One week after a Virginia nightclub received harassing phone calls for declining to host an inauguration party dubbed the “DeploraBall,” the Donald Trump supporters behind the event have found a new venue to celebrate the election of their media-bashing candidate: the National Press Club.
“Doing it at the press club asserts that we’re a new force in town,” said Jeff Giesea, one of the organizers. “And we’re not just doing it as a troll.”
The Jan. 19 party had garnered attention on Twitter earlier this month in part because several of its slated guests are best known for being online provocateurs, contributing to conspiracy-theory websites and sharing views with the alt-right, an extremist movement of mostly young men seeking a whites-only nation.
But the organizers say they are simply fans of the president-elect and in no way connected to the alt-right, which has come under intense scrutiny since a number of its members flashed Nazi salutes at a Washington conference last month.
“This is an event for Trump supporters from across the country, from all backgrounds, ethnicities and walks of life,” the event’s site says, adding: “We will not tolerate any incendiary actions, remarks or gestures that go against the ‘open basket’ spirit of the event.”
Giesea reiterated that point in an interview Thursday.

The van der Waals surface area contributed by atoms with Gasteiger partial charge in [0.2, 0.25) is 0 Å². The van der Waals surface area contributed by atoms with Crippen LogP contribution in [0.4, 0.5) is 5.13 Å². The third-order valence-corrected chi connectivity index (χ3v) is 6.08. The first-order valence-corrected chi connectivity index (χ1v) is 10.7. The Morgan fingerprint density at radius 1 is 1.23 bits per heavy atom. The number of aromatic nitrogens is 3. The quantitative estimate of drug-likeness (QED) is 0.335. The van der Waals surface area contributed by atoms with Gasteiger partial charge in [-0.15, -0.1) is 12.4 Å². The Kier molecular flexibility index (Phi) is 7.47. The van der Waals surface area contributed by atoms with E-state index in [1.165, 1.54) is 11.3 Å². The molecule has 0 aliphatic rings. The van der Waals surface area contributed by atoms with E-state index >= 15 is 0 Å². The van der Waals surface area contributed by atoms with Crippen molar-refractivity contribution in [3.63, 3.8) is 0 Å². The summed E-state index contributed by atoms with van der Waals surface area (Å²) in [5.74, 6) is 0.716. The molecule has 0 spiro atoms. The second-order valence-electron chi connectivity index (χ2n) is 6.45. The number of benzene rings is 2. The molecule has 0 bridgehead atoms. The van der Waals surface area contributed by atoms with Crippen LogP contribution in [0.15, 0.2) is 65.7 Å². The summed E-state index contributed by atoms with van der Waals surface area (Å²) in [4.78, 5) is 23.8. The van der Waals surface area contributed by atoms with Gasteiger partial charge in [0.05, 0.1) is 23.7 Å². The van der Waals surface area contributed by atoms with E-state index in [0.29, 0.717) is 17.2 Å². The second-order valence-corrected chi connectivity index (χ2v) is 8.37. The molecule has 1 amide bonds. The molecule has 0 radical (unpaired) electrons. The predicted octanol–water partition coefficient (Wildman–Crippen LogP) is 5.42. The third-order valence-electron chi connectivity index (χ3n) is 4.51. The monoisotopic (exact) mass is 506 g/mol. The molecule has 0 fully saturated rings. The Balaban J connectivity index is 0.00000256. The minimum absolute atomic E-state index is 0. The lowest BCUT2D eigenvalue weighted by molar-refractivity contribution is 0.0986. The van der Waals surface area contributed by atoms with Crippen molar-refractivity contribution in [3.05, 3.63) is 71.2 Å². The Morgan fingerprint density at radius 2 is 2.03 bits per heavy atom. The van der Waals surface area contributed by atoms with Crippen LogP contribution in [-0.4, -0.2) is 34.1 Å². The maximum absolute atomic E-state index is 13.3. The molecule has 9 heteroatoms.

“Moms from the Midwest are flying out for this,” he said. “They’re not part of the alt-right. They don’t even know what that is.”
In a statement, press club President Thomas Burr said that its downtown D.C. location would host “a private, client-paid inaugural ball for supporters of President-elect Donald Trump — as we have for incoming presidents of both parties for decades.
“This is not an event,” he added, “sponsored or endorsed by the National Press Club.”
The leaders of the DeploraBall — a name inspired by Hillary Clinton’s description of some Trump supporters as “deplorables” — had been in talks with the Clarendon Ballroom in Arlington, but, according to a statement, the venue backed out because of “the suspicious actions of the organizers” — not because of political pressure. Party promoters had sold hundreds of tickets and claimed online that the ballroom was booked before any contracts had been signed.
The venue’s staff later told police that they had received harassing phone calls.
“I think there was a perception that they did it partly for political reasons,” Giesea said. “We certainly didn’t encourage anyone to troll them.”
The controversy has not curtailed interest in the party, which quickly sold out of its 1,000 tickets.
“Tickets get you in the door,” the site says, “with open bar, light hors d’oeuvres, fun people, cool music, and endless memes.”
Rachel Weiner contributed to this report.